AI Art, an Ethical Study

Jan 17, 2023 | Board Games, Other | 1 comment

Since releasing that I’ll be using artwork I attained from Midjourney AI and then edited to fit my style and needs, I’ve been ruminating on the ethics of AI generated art.  No BloodRunes fans have complained about the artwork. In fact, the majority like the new art over my previously created works; as do I. However, I don’t want to use something that I think was sourced unethically. So that’s the question. Is AI art ethical? So I did some research.

Plagiarism?

Artists that are attacking AI art are using the word “plagiarism” to describe what the AI’s do. So what is plagiarism?

pla·gia·rism
noun
  1. the practice of taking someone else’s work or ideas and passing them off as one’s own.
    “there were accusations of plagiarism”

There is a lot of intent implied in that definition. Someone or, in this case, something has to knowingly take someone else’s work with the intention to pass if off as their own. Like if I downloaded a painting from the internet, made some prints of it, and sold them as though I had painted them. That’s plagiarism. But that’s just not how Midjourney AI works. Midjourney, and other AI artists like it, are sampling millions of works of art based on the keywords you’ve put in your prompt and using those works as reference to make something new.

As an artist, this is something I, and all other artists, do all the time. If I want to draw a space pirate, I might search on Google for space pirates that already exist or search astronauts and pirates and see if I can meld the two styles together, but eventually, I use these images to get a better idea of what I want to draw and then put my own spin or placements in the piece. That’s all original art even though I used a half dozen or so existing pieces as reference. AI does this on a much larger scale, using hundreds, if not thousands, of images as references. In reality, one could say what I did was far closer to plagiarism since I used a smaller sample size than what the AI artist did. It’s far more likely that I’ll produce something similar to the reference art than it is that the AI would.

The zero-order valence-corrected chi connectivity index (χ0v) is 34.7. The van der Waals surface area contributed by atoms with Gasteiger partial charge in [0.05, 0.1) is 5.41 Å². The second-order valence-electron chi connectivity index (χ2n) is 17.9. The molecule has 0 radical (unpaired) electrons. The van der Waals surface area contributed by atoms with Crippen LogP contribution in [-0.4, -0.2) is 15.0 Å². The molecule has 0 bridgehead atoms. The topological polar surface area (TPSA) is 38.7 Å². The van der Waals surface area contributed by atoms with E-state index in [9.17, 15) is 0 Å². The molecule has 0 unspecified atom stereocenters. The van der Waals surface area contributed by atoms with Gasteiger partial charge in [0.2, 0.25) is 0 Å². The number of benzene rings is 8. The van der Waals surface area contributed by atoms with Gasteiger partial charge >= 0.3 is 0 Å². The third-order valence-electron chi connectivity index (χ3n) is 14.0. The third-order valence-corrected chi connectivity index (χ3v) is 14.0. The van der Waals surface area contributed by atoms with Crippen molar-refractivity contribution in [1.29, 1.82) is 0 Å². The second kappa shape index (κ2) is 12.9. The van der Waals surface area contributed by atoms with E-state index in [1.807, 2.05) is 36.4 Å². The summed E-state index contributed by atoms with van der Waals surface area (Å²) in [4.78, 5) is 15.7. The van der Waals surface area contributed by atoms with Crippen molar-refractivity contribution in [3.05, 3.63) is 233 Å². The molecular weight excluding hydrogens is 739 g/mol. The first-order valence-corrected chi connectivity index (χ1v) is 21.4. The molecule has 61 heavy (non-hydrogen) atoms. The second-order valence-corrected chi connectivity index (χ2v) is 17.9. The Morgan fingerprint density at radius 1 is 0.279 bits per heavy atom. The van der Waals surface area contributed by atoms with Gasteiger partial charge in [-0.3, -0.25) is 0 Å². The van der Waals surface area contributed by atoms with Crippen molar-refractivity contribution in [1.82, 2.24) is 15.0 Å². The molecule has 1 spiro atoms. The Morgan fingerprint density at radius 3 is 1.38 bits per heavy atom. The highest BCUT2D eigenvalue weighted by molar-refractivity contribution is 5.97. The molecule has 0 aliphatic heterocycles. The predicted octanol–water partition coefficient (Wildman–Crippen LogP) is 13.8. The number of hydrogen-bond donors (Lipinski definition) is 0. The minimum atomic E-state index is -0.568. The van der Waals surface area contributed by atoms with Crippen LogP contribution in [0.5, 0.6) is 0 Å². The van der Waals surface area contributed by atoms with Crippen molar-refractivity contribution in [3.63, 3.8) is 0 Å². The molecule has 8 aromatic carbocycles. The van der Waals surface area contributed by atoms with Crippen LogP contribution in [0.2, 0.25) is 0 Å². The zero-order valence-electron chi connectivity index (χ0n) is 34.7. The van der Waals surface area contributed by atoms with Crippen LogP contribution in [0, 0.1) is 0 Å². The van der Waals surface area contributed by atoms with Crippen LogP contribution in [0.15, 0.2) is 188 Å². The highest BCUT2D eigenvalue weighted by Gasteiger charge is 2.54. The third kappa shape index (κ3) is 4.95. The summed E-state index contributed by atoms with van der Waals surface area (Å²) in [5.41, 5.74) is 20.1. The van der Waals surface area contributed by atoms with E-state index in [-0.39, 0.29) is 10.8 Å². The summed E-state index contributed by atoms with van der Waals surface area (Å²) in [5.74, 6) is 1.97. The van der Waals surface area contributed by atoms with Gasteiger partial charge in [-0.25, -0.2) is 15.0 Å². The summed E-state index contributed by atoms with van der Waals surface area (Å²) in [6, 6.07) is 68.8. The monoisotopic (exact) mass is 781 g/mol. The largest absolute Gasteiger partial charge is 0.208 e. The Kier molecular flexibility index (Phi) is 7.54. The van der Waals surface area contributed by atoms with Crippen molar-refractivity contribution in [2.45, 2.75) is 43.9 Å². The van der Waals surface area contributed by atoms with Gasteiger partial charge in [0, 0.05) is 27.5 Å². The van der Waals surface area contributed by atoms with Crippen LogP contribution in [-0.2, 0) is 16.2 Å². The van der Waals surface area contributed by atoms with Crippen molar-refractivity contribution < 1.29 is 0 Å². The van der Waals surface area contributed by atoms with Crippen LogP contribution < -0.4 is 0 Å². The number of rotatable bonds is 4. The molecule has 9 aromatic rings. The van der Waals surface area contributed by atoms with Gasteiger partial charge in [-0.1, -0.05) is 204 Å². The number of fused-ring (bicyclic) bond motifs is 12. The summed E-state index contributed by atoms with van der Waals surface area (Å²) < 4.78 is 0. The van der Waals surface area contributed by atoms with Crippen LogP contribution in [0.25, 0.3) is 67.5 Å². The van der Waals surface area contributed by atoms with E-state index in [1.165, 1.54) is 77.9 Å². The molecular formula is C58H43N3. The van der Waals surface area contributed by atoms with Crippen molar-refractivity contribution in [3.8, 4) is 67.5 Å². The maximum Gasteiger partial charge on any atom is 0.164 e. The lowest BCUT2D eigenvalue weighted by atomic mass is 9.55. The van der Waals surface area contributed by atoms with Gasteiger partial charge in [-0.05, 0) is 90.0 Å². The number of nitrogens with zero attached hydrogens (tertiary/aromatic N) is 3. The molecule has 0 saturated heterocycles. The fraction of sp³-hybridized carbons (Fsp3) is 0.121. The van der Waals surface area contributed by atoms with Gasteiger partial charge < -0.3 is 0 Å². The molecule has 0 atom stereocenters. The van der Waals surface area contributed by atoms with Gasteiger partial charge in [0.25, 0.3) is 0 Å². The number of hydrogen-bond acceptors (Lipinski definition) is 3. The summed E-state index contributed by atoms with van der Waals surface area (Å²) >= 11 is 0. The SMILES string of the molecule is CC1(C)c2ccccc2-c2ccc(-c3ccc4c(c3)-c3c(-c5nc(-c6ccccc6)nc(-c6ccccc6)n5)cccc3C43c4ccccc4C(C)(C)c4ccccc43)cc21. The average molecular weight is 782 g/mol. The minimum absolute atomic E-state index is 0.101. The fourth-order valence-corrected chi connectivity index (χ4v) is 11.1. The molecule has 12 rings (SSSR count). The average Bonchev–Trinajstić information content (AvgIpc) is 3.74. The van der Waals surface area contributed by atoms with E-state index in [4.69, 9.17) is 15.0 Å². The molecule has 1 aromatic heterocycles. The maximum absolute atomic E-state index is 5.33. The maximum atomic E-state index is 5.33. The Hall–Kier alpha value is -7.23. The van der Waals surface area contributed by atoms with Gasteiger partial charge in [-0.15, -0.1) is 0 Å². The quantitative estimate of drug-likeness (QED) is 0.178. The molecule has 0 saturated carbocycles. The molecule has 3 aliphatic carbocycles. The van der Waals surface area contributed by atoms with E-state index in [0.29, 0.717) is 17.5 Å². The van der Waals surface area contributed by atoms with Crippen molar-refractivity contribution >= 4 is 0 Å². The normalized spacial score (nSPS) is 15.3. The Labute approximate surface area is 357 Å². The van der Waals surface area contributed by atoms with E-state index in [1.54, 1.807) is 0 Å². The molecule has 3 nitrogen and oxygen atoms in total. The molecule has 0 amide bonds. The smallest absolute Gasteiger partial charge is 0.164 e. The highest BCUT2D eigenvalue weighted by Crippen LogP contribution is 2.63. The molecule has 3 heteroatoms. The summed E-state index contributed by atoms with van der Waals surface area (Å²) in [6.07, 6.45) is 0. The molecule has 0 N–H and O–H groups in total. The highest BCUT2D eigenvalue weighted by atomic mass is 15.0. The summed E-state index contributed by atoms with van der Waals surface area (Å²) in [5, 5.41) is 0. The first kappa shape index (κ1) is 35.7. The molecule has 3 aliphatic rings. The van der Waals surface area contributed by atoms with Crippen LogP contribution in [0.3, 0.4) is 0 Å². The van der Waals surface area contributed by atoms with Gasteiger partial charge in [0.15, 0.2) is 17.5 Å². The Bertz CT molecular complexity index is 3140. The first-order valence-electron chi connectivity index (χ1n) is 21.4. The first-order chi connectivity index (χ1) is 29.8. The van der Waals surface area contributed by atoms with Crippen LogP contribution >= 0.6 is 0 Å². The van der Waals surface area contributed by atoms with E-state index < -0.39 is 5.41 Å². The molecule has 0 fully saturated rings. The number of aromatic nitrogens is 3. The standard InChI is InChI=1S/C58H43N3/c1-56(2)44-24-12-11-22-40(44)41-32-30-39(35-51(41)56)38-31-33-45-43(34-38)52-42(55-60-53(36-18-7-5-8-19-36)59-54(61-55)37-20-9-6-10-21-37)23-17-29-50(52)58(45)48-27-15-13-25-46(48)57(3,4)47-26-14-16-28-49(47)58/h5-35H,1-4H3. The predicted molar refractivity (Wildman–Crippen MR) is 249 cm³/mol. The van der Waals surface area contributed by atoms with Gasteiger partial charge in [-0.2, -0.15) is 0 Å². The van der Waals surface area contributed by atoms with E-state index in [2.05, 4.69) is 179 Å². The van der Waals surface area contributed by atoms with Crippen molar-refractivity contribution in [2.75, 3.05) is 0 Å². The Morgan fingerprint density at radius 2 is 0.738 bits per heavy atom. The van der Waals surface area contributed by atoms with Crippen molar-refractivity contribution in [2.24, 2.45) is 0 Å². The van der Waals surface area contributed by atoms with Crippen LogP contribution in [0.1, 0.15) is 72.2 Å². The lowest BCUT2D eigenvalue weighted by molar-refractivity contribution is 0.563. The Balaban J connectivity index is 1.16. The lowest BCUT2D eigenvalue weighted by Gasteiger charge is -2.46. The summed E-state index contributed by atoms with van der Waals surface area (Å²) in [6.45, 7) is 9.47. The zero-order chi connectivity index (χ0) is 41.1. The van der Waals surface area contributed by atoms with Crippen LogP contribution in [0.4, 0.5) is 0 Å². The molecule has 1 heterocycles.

As I mentioned before, a large part of this definition is about intent. Did I INTEND to pass someone else’s work off as my own? And that can depend on the user.  For instance, if I type into Midjourney, “The Mona Lisa,” I get this back:

Image

Those are pretty close to the original, especially the 4th one. It’s pretty obvious the prompter was trying to recreate the Mona Lisa and named it in the prompt. But if I type, “dark haired woman looking forward with head half turned and hands folded wearing a dark robe,” I get this:

Image

Clearly, that is not the Mona Lisa, even though I tried as best I could to describe the Mona Lisa in my prompt. The first example could be considered plagiarism, the second obviously is not. Furthermore, the second prompt is the concept or idea I as the creator want to exude, and ideas and moods and attitudes are going to intermingle with other works just as they always have. So, you’ll see some similarities in art, as we always have, but the intent to create something original and new and specific to my purposes is still there.